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Carol Channing delivers a beautiful feminist tirade against housework (you know, for the kids)
10:52 am


Carol Channing
Free to Be... You and Me

Miss Piggy and Carol Channing
Channing with a glitzy showbiz colleague (and possibly her only worthy rival)

Free to Be… You and Me was second-wave feminist consciousness-raising at its simplest, and at its finest. The brainchild of Marlo Thomas (yes, the Marlo Thomas of That Girl fame) the 1972 album and accompanying book was produced in conjunction with the Ms. Foundation for Women with the express purpose of giving children some gender-neutral, identity-affirming entertainment. A lot of FTBYAM’s success could be attributed to the many high-profile celebrities who participated in the project. The kids might not have known who they were, but it probably made their parents more comfortable with it.

For example, former NFL defensive tackle Rosey Grier sang a song called “It’s All Right to Cry.” Marlo Thomas and Alan Alda (who directed much of the album) sang “William’s Doll,” the surprisingly emotional tale of a little boy who wants to play with dolls. Thomas actually had to fight to keep “William’s Doll” in the 1974 FTBYAM television special because ABC expressed concern that playing with dolls could make little boys gay (if only!). She also had to fight to keep her duet with Calypso legend and black activist Harry Belafonte, as ABC was worried Southern viewers would see an interracial couple and all hell would break loose. (We’d like to think things have changed, but…)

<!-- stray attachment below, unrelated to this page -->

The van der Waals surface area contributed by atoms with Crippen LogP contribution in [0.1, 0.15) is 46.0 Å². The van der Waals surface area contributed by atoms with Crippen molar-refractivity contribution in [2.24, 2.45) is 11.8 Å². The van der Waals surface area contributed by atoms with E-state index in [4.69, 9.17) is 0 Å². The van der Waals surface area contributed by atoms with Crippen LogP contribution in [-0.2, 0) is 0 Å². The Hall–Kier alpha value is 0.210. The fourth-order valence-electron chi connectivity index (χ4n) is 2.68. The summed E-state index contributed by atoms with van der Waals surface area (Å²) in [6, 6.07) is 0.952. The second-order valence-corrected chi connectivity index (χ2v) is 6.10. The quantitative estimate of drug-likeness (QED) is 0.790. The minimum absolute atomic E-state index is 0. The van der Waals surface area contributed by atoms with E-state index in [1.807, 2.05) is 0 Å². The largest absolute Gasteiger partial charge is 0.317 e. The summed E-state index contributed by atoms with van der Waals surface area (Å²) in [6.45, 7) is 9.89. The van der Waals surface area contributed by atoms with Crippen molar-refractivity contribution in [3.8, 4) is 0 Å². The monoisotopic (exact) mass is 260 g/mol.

But my favorite segment of FTBYAM is the contribution of the immortal Carol Channing. Below you can hear Dolly herself talking the sweetest line of smack on advertisements, bullshit depictions of Hollywood femininity, and the very idea of housework as “women’s work.” It’s not patronizing or preachy, but it’s perfectly sweet and subtly clever.

Channing may seem like a left-field candidate for a project like FTBYAM, but I assure you, she’s an inspired choice. Think about it.

Who better than the glamorous Carol Channing to remind kids that housework isn’t glamorous? And who better than Carol Channing (a lady so feminine that only the most talented of women, Muppets, and drag queens can even attempt to emulate her), to tell little girls that femininity isn’t contingent on a perpetually sunny disposition and a dutiful commitment to drudge-work? Gender is something that you can navigate and mold to your liking—to put it in terms a child could understand—gender should be fun. And no one has more fun being a girl than the great Carol Channing!

Bonus clip: Michael Jackson and Roberta Flack sing “When We Grow Up” in the 1974 FTBYAM television special:

Posted by Amber Frost | Leave a comment
Carol Channing, Poly Styrene and Jackie Collins at Women of the Year Awards
12:07 pm


Poly Styrene
Carol Channing
Jackie Collins

Poly, Carol, Jackie
I have searched high and low for any more context on this photo, but the only thing I can glean from the Internets is that there were Woman of the Year Awards, and for one glorious moment, these ladies shared a room.

My only theory is that this is a magical dream I once had that I have somehow manifested into reality. I demand to see this reenacted by drag queens!

Posted by Amber Frost | Leave a comment
Bad acid trip: ‘Carol Channing Is Better Than You’
08:15 pm


Carol Channing

“One pill makes you larger and one pill makes you small…” but whatever Broadway great Carol Channing is on in this clip from the 1985 Alice in Wonderland TV movie, I want no part of it. It might take years of therapy to get over this one. The mayhem starts at around the 2:10 mark. That’s my jam!

“Alice” has the right reaction to the frenzied gyrations of the “White Queen” (ahem):

“That’s confusing!”

Don’t ever decide to watch this version of Alice when you’re tripping, it could seriously scar you for life.


Posted by Richard Metzger | Leave a comment